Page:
I was offered a few days in Collingwood to have a cat look after me while I looked after the condominium unit.
This is the cat that looked after the cat that stayed in the house in Collingwood.
Toronto Transit Commission Logic
So straight up you know that this is about the Toronto Transit Commission being illogical.
I took this and the next photo while standing outside the entrance to the subway on Royal York Road. The cars you see are on Royal York Road, and Bloor Street is at the left of the photo.
In this zoom shot you can see the Rogers store on the south-west corner of the intersection.
The bus platforms at Royal York Station are under repair, so buses must drop passengers in their street, on Royal York Road, to be precise.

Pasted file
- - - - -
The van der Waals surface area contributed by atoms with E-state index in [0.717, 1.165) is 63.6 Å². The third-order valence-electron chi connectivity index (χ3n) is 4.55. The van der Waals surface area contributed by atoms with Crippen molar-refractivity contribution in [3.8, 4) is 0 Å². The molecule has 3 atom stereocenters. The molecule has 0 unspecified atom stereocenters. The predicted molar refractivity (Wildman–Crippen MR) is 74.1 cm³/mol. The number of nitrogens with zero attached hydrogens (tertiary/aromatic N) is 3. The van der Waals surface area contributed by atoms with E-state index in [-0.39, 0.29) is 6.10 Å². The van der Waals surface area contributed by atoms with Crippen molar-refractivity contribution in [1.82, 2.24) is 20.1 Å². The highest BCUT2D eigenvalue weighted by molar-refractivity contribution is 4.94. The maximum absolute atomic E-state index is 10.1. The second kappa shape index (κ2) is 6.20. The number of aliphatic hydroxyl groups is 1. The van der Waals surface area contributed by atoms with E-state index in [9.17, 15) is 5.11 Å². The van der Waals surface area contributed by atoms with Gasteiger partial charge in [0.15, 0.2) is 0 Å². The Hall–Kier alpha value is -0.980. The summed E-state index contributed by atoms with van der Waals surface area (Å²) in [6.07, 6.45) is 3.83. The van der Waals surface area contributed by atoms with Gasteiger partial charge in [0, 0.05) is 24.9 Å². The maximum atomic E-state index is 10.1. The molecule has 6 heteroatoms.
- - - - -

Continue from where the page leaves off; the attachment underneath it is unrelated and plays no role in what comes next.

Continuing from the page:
Buses arriving from the south cross over Bloor Street and then pull up right outside the station (where I am standing) and disgorge people who scurry into the station proper.
You might think that southbound buses would pull up right across the street from the station and drop off passengers. Or at least pull up at the bus shelter on the north-west corner of the intersection. You can see the shelter at the right-hand edge of the photo.
I have circled a south-bound bus which is unloading passengers. The route indicator at the rear of the bus is towards us.
But you’d think that because you are a regular user of public transit, not a manager at the Toronto Transit Commission.
Toronto Transit Commission management in its infinite wisdom decided that a good place to disgorge its paying passengers is on the south-west corner of the intersection, so that passengers must negotiate two cycles of traffic lights in order to continue their journey.
Every Toronto Transit Commission employee should be forced to ride the Toronto Transit Commission twice a day, every day of the week, whether they are working that day or not.
Only then will the underprivileged see changes brought about by the privileged.